Chanterelles in the Garden

We walked slowly, harvesting choice mushrooms
Our basket filled with God’s bounty, gift fulfilled
Light danced iridescent on the rippled lake surface
as moistened woods transformed our receptivity

Such dark beauty a rarity under its dense canopy
Earth’s dampness smelled far older than ourselves
Brilliant colors intensified nature’s natural glow
We held hands, immersed in wonder on the path

Exiting was less intense as new growth mixed in
The lake yielded to a meandering shallow brook
Deep orange chanterelles in the moss-stilled time
Harvesting slow as grateful prayer overwhelmed

God was not done with us reading creation’s book
as a tall white birch exploded noisily in the quiet
Splash landing directly into the water yards away
Astonished, without a doubt; divinity had arrived

We became even more awake to God’s presence
A fresh journey began anew at a man-made bridge
The trail this way was not our intended way home
But, the call unmistakable, we chose to let it lead

The trail pulled us upward away from the shadows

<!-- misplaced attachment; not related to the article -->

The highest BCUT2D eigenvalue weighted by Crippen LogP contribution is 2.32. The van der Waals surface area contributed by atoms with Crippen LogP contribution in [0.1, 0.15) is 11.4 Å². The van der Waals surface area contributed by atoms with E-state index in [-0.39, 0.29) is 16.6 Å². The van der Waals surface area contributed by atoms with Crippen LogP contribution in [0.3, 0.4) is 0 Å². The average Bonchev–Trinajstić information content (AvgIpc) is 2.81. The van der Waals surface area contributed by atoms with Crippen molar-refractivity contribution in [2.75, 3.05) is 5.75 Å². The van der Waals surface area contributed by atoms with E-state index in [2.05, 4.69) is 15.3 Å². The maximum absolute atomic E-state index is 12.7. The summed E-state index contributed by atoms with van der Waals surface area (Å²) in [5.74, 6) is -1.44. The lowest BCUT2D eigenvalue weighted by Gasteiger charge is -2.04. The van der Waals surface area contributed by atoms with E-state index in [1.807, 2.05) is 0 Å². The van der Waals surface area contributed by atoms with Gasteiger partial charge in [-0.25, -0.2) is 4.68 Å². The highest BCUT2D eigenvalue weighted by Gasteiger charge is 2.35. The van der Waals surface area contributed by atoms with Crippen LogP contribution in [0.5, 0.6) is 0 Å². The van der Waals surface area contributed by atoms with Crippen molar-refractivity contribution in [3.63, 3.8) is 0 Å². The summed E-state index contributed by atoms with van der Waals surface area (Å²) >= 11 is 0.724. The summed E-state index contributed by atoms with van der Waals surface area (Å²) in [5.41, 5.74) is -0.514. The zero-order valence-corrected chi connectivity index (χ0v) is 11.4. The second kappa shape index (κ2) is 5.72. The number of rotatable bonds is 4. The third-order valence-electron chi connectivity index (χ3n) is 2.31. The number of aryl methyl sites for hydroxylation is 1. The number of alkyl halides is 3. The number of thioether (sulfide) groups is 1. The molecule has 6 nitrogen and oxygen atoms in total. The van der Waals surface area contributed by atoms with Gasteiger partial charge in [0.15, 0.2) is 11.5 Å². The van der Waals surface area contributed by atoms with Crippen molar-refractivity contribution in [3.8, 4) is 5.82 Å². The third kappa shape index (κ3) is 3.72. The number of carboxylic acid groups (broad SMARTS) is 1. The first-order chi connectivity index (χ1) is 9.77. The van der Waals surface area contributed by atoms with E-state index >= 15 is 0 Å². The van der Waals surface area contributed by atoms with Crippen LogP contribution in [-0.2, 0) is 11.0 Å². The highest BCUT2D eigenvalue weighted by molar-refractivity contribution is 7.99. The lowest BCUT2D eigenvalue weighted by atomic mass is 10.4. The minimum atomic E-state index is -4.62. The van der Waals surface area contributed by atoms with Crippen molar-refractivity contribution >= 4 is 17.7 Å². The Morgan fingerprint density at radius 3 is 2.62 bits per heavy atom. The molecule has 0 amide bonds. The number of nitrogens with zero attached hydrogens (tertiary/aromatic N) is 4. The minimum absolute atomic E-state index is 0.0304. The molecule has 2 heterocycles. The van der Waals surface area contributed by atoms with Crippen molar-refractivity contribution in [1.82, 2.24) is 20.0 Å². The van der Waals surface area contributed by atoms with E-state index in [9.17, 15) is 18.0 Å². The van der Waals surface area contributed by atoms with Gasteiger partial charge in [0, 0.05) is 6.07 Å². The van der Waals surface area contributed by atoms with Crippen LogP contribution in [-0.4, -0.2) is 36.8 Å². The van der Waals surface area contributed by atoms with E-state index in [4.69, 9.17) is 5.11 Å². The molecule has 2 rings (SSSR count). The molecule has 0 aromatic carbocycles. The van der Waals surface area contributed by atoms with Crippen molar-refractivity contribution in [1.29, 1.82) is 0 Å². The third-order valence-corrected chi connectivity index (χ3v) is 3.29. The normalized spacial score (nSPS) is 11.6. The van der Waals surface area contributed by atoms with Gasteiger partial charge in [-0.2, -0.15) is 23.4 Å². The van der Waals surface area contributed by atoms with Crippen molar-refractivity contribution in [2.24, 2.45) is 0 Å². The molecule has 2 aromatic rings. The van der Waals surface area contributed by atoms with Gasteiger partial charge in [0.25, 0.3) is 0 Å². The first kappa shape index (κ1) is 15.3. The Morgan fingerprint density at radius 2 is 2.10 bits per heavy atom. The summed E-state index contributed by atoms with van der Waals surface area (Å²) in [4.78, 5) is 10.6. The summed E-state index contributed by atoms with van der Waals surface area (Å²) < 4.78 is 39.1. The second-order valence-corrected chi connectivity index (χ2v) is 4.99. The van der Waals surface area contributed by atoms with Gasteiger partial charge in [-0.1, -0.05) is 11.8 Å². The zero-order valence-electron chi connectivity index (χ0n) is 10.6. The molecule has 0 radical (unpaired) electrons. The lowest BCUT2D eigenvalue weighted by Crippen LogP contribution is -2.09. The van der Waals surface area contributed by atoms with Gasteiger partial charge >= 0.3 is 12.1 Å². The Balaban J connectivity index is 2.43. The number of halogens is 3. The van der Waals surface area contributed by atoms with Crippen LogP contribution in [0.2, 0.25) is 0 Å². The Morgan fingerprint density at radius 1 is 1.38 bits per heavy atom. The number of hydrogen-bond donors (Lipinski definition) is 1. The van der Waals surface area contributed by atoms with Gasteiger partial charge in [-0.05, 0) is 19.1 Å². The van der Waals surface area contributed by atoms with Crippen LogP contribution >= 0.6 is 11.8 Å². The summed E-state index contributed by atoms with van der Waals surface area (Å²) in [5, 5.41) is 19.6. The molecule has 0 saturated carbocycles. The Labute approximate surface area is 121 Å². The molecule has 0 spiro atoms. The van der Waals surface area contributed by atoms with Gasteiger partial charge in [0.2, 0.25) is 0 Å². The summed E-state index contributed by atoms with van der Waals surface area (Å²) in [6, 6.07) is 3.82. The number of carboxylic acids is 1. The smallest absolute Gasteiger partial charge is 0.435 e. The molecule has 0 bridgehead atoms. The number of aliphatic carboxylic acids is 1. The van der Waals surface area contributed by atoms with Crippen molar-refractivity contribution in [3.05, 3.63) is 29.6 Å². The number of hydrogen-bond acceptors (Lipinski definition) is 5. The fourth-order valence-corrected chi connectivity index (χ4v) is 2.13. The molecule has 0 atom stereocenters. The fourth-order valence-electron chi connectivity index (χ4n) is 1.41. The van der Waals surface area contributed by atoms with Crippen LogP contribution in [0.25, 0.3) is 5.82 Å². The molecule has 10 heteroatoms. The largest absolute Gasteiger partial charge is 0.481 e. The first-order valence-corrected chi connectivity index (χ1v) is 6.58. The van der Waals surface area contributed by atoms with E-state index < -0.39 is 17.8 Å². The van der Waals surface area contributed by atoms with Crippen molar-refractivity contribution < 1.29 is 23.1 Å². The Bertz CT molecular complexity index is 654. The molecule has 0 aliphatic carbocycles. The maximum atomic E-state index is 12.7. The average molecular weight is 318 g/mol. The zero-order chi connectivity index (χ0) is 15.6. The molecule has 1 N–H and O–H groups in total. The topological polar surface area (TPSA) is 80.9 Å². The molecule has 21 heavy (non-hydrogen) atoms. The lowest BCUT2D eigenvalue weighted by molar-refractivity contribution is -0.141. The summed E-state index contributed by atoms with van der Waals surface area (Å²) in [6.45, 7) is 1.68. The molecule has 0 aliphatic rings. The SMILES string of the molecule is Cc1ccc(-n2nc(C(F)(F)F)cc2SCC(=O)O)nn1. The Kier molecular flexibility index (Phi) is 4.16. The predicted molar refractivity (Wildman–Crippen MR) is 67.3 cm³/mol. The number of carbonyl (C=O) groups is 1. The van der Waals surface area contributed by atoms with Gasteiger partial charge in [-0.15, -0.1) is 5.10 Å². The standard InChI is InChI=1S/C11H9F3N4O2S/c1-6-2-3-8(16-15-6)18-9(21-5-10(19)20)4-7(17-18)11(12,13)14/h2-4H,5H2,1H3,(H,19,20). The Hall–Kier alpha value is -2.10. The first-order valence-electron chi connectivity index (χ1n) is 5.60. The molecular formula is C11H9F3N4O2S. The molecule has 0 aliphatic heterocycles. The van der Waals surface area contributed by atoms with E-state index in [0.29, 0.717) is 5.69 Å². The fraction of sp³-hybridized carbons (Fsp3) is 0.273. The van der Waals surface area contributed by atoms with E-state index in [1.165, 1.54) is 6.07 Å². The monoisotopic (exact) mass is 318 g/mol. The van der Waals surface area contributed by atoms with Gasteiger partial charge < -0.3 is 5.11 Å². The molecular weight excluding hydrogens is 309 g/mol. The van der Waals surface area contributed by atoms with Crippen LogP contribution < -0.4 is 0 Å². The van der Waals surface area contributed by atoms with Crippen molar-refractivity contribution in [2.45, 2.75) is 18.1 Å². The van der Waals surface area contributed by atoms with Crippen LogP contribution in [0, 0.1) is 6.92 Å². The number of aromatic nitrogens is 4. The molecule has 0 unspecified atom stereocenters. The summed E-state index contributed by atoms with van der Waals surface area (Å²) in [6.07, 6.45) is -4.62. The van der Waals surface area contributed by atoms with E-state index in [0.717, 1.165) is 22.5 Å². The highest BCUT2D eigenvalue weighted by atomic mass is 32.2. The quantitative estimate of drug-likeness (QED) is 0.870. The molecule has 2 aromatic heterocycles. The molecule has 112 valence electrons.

From a hilltop, we viewed across the lake’s domain
Behind us an unexpected metal fence shouted, pain
We dared to approach; not like where we had been

Panic struck, an unexpected swath of destruction
Land barren from a machine stripping everything
Gouges left behind in the deep mined gravel pit
Signs appeared everywhere telling us to stay away

We were crushed to see God’s perfection disappear
Our slow pace quickened, loving banter ended too
Its memory I cannot forget, another wound within
A scar in the garden, I pray for its resurrection


Near the half way point of a hike with my wife, the dense woods opened to a beautiful brook. At the brook’s edge, while I bent down to pick a handful of choice Chanterelle mushrooms, a large white birch crash landed straight into the water. In all my journeys into the woods I had never before been a witness to a tree falling. 

God had our attention and we felt drawn far away from our intended trail straight up a little hill. I was shocked to see a chain link fence and saddened when I saw the machine-made destruction.  The land was stripped bare and dug down fifty feet, extracting over a half square mile of gravel. It was so opposite of what we had just seen.  The rest of the hike home was silent. I was broken and devastated that it would simply be left that way. The scar and the wound it has left behind inside me still brings sadness. As for now, all I know to do is pray for its restoration.  

For further reflection: Ezekiel 31

Chanterelles in The Garden